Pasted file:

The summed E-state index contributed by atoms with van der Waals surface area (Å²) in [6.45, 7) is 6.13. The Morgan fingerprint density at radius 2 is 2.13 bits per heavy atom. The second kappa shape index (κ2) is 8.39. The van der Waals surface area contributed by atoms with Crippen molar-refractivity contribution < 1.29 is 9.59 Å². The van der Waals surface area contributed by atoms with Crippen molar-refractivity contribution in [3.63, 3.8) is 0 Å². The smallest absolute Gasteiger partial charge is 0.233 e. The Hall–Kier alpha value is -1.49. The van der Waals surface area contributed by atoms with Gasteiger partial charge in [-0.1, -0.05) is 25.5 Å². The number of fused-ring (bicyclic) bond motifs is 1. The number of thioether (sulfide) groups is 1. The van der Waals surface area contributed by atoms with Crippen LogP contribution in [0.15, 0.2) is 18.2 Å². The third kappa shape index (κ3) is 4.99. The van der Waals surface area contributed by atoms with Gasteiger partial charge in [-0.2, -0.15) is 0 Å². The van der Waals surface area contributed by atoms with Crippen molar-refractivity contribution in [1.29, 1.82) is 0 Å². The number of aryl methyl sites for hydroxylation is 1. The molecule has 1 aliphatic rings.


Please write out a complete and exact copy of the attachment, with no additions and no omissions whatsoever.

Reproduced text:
The summed E-state index contributed by atoms with van der Waals surface area (Å²) in [6.45, 7) is 6.13. The Morgan fingerprint density at radius 2 is 2.13 bits per heavy atom. The second kappa shape index (κ2) is 8.39. The van der Waals surface area contributed by atoms with Crippen molar-refractivity contribution < 1.29 is 9.59 Å². The van der Waals surface area contributed by atoms with Crippen molar-refractivity contribution in [3.63, 3.8) is 0 Å². The smallest absolute Gasteiger partial charge is 0.233 e. The Hall–Kier alpha value is -1.49. The van der Waals surface area contributed by atoms with Gasteiger partial charge in [-0.1, -0.05) is 25.5 Å². The number of fused-ring (bicyclic) bond motifs is 1. The number of thioether (sulfide) groups is 1. The van der Waals surface area contributed by atoms with Crippen LogP contribution in [0.15, 0.2) is 18.2 Å². The third kappa shape index (κ3) is 4.99. The van der Waals surface area contributed by atoms with Gasteiger partial charge in [-0.2, -0.15) is 0 Å². The van der Waals surface area contributed by atoms with Crippen molar-refractivity contribution in [1.29, 1.82) is 0 Å². The number of aryl methyl sites for hydroxylation is 1. The molecule has 1 aliphatic rings.